FIG. 2 is a diagrammatic side view of a multilayer laminate structure of carbon and a compressive stress-relieving film formed in alternate layers on a silicon substrate; and
FIG. 3 shows the sequence of steps in the manufacturing process according to the present invention and the associated states of the resulting structure of the mask.
Referring now to FIG. 2, there is shown a layer multi-laminate structure comprised of alternating layers of a carbon film 102 and a compressive stress compensating inorganic film layer 103 formed as a laminate structure atop a silicon substrate 101 in accordance with the X-ray mask structure of the present invention.
As pointed out above, the inherent internal stress created in the alternating inorganic layer 103 is tensile in nature, opposing the compressive stress created in the carbon film 102. One example of the compressive stress compensating film 103 is a silicon carbide film, which may be formed by a mixed gas of SiH, or Si2 H6 and CH4 or C2 H6, as the reaction gas. A typical thickness of the carbon film 102 in the multi-laminate structure is 1,000-3,000Å, while that of the silicon carbide film 103 is on the order of 500-2,000Å. Advantageously, within the laminate structure, the surface roughness of the film is extremely small, so that there is an overall high quality smoothness to the resulting support membrane structure. The crystal granular size of the laminate film is typically less than 100Å.
The process through which such a film is formed is diagrammatically shown in FIG. 3. Initially, a silicon wafer 101 is provided and alternating layers of inorganic insulating films such as the above-mentioned silicon carbide, silicon nitride, boron nitride and boron carbide are formed together with the carbon film, using an RF plasma chemical vapor deposition chamber, alternating the introduced gases, so as to establish the growth of either the carbon film or the compensating film. Formation of the carbon film may be accomplished by the introduction of methane (CH4) or ethane (C2 H6) as the reaction gas, which produces a carbon layer having an optical band gap on the order of a value greater than 2.0 eV and an extremely small hydrogen content. As noted previously, the thickness of each carbon layer 102 is on the order of 1,000-3,000Å. Between each carbon layer is a compressive stress-relieving layer 103. Where silicon carbide is employed as the material, a reaction gas such as SiH or Si2 H6 and methane or ethane is introduced into the reaction chamber. Again, a conventional radio frequency voltage on the order of 13.5 MHz may be employed. The ambient pressure within the reactor chamber is adjusted as in the conventional processes described previously to adjust the optical properties (transmissivity/bandgap) of the compensation layer. A typical thickness of silicon carbide layer 103 is on the order of 500-2,000Å. Where a different material, such as boron carbide, is to be formed as the compressive stress-relieving layer, the reaction gas may comprise B2 H6. A laminate structure is built up to a thickness on the order of 10,000-30,000Å (comprised of alternating layer of carbon having a thickness of 1,000-3,000Å) and compressive stress-compensating insulation film 103 (having a thickness on the of 500-2,000Å), to yield a laminate structure 102a formed atop the silicon substrate 101. Thereafter, an insulation film 104 is formed on the bottom surface of the substrate 101 and then selectively patterned to provide an etching mask for the silicon substrate 101. Silicon substrate 101 is then etched with a wet type of etchant, such as potassium hydroxide, to form a border support structure for the laminate film 102a. Since the film 102a comprises alternating layers of compressive stress carbon and tensile stress material (e.g. silicon carbide, boron carbide, boron nitride, silicon nitride) its structure remains effectively planar or flat, as shown in FIG. 3. There is no warping, and thereby optical distortion, of the mask support membrane.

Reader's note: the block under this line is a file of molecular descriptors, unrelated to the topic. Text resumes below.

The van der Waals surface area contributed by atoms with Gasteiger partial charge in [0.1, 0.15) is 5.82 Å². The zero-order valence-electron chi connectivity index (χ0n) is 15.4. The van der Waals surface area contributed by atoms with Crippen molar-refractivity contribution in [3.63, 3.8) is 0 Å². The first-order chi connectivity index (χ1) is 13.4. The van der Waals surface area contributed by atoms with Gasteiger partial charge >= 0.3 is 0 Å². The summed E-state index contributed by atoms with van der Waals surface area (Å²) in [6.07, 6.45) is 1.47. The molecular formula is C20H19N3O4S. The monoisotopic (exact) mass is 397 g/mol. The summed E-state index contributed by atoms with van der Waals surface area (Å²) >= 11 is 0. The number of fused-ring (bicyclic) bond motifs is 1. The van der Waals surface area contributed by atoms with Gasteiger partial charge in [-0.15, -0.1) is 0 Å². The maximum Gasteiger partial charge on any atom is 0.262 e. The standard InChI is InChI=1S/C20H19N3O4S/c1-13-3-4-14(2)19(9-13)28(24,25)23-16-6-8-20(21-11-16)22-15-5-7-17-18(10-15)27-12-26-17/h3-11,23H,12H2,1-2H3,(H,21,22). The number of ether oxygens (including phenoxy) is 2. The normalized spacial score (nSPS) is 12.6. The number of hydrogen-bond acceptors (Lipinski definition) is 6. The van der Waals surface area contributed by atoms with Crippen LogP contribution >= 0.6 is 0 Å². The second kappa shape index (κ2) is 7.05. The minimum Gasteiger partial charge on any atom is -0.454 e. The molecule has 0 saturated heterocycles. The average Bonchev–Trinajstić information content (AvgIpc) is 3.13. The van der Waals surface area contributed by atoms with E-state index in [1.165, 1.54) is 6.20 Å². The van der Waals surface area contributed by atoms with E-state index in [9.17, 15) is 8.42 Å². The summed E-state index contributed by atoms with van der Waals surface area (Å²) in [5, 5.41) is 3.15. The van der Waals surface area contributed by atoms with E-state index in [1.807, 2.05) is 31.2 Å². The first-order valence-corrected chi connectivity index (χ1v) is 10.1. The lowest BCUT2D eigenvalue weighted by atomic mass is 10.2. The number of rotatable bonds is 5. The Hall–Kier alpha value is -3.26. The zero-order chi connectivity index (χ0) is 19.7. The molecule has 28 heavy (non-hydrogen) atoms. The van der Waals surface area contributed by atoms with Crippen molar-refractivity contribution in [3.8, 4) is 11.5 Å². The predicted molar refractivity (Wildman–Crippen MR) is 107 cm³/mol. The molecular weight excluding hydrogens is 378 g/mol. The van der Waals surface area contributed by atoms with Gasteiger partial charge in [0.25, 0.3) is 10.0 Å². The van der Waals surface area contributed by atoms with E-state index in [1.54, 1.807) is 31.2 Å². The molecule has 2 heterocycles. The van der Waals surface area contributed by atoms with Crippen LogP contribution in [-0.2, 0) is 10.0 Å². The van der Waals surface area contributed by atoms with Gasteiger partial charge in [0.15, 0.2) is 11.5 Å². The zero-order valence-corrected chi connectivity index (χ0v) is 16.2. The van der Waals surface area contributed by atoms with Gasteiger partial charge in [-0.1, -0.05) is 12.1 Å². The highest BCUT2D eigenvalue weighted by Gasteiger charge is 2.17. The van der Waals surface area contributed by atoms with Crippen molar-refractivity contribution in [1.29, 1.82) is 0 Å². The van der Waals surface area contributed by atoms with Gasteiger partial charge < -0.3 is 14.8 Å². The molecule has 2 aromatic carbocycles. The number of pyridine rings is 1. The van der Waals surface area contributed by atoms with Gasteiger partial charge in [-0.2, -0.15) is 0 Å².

Upon this highly planar and smooth laminate structure 102, a metallic film 15 of a metal, such as gold or tungsten, is deposited to a thickness on the order of 5,000-10,000Å. A layer of photoresist 106 is then selectively formed atop the metallic layer 105. The metallic layer is then etched using the photoresist mask to yield a patterned metallic layer atop the planar laminate structure of the carbon, compensating film membrane. The resulting mask can then be used in an X-ray photolithographic graphic process to obtain a high definition narrow line width structure.